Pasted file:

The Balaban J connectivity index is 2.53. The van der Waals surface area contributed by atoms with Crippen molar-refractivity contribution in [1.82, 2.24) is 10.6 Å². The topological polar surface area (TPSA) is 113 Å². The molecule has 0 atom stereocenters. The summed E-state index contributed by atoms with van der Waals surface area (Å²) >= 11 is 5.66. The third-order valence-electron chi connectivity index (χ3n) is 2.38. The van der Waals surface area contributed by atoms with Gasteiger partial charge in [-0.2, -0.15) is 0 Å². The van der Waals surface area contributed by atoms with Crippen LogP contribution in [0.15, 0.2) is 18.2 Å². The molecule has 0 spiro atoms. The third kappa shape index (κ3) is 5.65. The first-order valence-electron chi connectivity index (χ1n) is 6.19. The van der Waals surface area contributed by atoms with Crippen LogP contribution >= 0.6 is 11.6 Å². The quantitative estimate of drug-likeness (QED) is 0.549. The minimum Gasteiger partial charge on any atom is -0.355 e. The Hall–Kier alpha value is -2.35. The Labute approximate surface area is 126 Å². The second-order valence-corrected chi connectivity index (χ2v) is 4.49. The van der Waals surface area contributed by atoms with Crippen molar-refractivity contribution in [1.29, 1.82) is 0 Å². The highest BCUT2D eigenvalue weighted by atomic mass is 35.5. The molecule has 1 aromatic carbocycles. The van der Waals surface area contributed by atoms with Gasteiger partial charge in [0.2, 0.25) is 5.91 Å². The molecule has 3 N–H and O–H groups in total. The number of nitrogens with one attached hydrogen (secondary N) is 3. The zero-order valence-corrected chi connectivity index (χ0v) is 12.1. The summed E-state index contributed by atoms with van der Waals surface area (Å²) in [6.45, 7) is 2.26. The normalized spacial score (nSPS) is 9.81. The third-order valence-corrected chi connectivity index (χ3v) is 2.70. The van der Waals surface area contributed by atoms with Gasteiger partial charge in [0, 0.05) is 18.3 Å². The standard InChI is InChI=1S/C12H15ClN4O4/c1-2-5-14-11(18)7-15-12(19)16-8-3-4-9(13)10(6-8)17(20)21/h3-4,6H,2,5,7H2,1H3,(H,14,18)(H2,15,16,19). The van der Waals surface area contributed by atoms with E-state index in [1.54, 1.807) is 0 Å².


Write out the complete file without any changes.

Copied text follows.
The Balaban J connectivity index is 2.53. The van der Waals surface area contributed by atoms with Crippen molar-refractivity contribution in [1.82, 2.24) is 10.6 Å². The topological polar surface area (TPSA) is 113 Å². The molecule has 0 atom stereocenters. The summed E-state index contributed by atoms with van der Waals surface area (Å²) >= 11 is 5.66. The third-order valence-electron chi connectivity index (χ3n) is 2.38. The van der Waals surface area contributed by atoms with Gasteiger partial charge in [-0.2, -0.15) is 0 Å². The van der Waals surface area contributed by atoms with Crippen LogP contribution in [0.15, 0.2) is 18.2 Å². The molecule has 0 spiro atoms. The third kappa shape index (κ3) is 5.65. The first-order valence-electron chi connectivity index (χ1n) is 6.19. The van der Waals surface area contributed by atoms with Crippen LogP contribution >= 0.6 is 11.6 Å². The quantitative estimate of drug-likeness (QED) is 0.549. The minimum Gasteiger partial charge on any atom is -0.355 e. The Hall–Kier alpha value is -2.35. The Labute approximate surface area is 126 Å². The second-order valence-corrected chi connectivity index (χ2v) is 4.49. The van der Waals surface area contributed by atoms with Crippen molar-refractivity contribution in [1.29, 1.82) is 0 Å². The highest BCUT2D eigenvalue weighted by atomic mass is 35.5. The molecule has 1 aromatic carbocycles. The van der Waals surface area contributed by atoms with Gasteiger partial charge in [0.2, 0.25) is 5.91 Å². The molecule has 3 N–H and O–H groups in total. The number of nitrogens with one attached hydrogen (secondary N) is 3. The zero-order valence-corrected chi connectivity index (χ0v) is 12.1. The summed E-state index contributed by atoms with van der Waals surface area (Å²) in [6.45, 7) is 2.26. The normalized spacial score (nSPS) is 9.81. The third-order valence-corrected chi connectivity index (χ3v) is 2.70. The van der Waals surface area contributed by atoms with Gasteiger partial charge in [0, 0.05) is 18.3 Å². The standard InChI is InChI=1S/C12H15ClN4O4/c1-2-5-14-11(18)7-15-12(19)16-8-3-4-9(13)10(6-8)17(20)21/h3-4,6H,2,5,7H2,1H3,(H,14,18)(H2,15,16,19). The van der Waals surface area contributed by atoms with E-state index in [1.54, 1.807) is 0 Å².